When Business Transactions are Immoral

St. Thomas Aquinas

RNH Academic Director, Professor Hannes H. Gissurarson, attended the annual meeting of APEE, Association of Private Enterprise Education, in Las Vegas 3–6 April 2016, where he chaired one session and gave a lecture in another, about business ethics. Professor Gissurarson discussed the position of St. Thomas Aquinas who taught that merchants did not have to inform their customers of their own evaluation of circumstances (in the famous tale of the merchant from Alexandria on the island of Rhodes), but that they should not, on the other hand, make use of desperate circumstances (such as a city under siege) in order to achieve unfair outcomes. In this connection, Gissurarson described how Norwegian, Finnish and Danish financiers had, after the Icelandic bank collapse, acting in collusion with their respective governments, acquired assets of the fallen Icelandic banks for a pittance, Glitnir Bank and Glitnir Securities in Norway, Glitnir Pankki in Finland and FIH Bank in Denmark. Gissurarson argued that the behaviour of these financiers would have been deemed immoral by St. Thomas.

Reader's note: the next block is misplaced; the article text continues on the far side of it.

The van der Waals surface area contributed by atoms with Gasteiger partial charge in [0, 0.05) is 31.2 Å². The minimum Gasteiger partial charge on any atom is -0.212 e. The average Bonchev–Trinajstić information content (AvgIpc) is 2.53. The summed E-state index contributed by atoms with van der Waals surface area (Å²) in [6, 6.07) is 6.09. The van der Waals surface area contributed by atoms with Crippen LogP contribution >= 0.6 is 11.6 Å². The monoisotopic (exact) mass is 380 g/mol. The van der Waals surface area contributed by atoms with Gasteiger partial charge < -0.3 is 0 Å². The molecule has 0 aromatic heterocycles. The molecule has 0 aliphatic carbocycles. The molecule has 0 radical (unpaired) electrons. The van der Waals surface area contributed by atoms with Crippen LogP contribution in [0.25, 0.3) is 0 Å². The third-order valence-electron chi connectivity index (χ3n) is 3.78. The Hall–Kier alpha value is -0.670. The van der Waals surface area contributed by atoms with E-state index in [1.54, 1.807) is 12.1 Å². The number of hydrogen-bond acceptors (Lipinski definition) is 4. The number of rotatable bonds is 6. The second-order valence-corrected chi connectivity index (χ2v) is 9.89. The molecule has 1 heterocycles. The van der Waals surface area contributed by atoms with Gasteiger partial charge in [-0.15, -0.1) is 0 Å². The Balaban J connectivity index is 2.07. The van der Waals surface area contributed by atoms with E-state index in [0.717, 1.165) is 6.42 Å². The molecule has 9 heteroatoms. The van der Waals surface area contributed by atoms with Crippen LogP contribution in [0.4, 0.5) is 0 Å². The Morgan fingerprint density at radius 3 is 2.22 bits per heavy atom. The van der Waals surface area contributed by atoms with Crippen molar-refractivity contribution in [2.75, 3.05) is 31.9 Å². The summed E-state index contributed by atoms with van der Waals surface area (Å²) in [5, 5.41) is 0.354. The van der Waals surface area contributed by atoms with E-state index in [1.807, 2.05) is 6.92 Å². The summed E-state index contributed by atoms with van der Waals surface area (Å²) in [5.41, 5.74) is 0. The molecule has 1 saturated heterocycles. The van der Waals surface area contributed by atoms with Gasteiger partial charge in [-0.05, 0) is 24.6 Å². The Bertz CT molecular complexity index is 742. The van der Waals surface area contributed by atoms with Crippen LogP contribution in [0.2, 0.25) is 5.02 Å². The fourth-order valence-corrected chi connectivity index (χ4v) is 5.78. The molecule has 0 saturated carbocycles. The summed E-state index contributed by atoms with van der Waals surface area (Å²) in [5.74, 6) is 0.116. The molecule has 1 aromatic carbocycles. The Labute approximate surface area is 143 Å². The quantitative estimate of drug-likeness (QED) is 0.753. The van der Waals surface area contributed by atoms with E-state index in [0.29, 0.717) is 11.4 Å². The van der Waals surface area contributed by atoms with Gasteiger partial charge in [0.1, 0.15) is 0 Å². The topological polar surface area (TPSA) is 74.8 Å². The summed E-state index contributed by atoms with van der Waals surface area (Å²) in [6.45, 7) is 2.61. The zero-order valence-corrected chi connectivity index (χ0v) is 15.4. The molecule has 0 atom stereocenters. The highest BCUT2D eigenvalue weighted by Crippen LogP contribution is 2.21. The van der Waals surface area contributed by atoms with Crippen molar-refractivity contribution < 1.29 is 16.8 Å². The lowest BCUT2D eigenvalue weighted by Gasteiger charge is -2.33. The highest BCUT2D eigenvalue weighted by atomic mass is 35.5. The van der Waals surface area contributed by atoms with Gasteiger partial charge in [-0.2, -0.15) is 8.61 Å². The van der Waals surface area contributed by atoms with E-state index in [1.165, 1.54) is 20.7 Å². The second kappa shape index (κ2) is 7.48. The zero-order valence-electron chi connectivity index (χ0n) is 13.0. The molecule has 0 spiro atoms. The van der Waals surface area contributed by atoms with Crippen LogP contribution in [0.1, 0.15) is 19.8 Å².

Economist Gerald O’Driscoll, former Vice President of the Federal Reserve Bank of Dallas, was elected President of APEE. Board members include Professor Robert Lawson who had visited Iceland on the invitation of RNH and given a paper on the index of economic freedom. Gissurarson’s lecture in Las Vegas formed part of the joint project by RNH and AECR, the Alliance of European Conservatives and Reformists, on “Europe, Iceland, and the Future of Capitalism”.

Gissurarson Slides Las Vegas 5 April 2016

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